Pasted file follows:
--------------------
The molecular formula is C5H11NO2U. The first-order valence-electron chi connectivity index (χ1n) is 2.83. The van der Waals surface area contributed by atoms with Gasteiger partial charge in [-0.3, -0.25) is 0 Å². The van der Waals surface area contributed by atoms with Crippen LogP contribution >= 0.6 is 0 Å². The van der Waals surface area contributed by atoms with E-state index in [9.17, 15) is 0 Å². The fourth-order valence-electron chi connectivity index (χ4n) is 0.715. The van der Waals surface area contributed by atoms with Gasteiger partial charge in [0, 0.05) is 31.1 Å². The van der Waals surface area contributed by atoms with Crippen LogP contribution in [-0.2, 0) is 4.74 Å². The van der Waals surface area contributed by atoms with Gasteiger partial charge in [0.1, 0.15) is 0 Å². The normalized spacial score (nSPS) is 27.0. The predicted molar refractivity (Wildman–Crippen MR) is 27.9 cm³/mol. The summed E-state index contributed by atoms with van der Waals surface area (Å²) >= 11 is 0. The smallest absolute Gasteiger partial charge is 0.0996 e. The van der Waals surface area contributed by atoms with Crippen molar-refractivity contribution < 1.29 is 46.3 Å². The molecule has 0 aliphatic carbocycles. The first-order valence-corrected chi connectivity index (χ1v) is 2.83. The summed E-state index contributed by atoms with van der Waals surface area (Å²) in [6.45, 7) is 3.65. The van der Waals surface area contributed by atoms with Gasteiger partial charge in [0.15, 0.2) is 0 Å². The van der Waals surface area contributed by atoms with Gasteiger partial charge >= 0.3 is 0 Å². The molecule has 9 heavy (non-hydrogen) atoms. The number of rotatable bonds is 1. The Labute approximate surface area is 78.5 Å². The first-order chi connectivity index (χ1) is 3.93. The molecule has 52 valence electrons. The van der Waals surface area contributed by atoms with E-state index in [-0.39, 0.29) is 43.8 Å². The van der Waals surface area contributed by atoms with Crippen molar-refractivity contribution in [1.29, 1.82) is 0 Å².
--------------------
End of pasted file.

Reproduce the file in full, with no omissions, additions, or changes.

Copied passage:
The molecular formula is C5H11NO2U. The first-order valence-electron chi connectivity index (χ1n) is 2.83. The van der Waals surface area contributed by atoms with Gasteiger partial charge in [-0.3, -0.25) is 0 Å². The van der Waals surface area contributed by atoms with Crippen LogP contribution >= 0.6 is 0 Å². The van der Waals surface area contributed by atoms with E-state index in [9.17, 15) is 0 Å². The fourth-order valence-electron chi connectivity index (χ4n) is 0.715. The van der Waals surface area contributed by atoms with Gasteiger partial charge in [0, 0.05) is 31.1 Å². The van der Waals surface area contributed by atoms with Crippen LogP contribution in [-0.2, 0) is 4.74 Å². The van der Waals surface area contributed by atoms with Gasteiger partial charge in [0.1, 0.15) is 0 Å². The normalized spacial score (nSPS) is 27.0. The predicted molar refractivity (Wildman–Crippen MR) is 27.9 cm³/mol. The summed E-state index contributed by atoms with van der Waals surface area (Å²) >= 11 is 0. The smallest absolute Gasteiger partial charge is 0.0996 e. The van der Waals surface area contributed by atoms with Crippen molar-refractivity contribution < 1.29 is 46.3 Å². The molecule has 0 aliphatic carbocycles. The first-order valence-corrected chi connectivity index (χ1v) is 2.83. The summed E-state index contributed by atoms with van der Waals surface area (Å²) in [6.45, 7) is 3.65. The van der Waals surface area contributed by atoms with Gasteiger partial charge in [0.15, 0.2) is 0 Å². The van der Waals surface area contributed by atoms with Gasteiger partial charge >= 0.3 is 0 Å². The molecule has 9 heavy (non-hydrogen) atoms. The number of rotatable bonds is 1. The Labute approximate surface area is 78.5 Å². The first-order chi connectivity index (χ1) is 3.93. The molecule has 52 valence electrons. The van der Waals surface area contributed by atoms with E-state index in [-0.39, 0.29) is 43.8 Å². The van der Waals surface area contributed by atoms with Crippen molar-refractivity contribution in [1.29, 1.82) is 0 Å².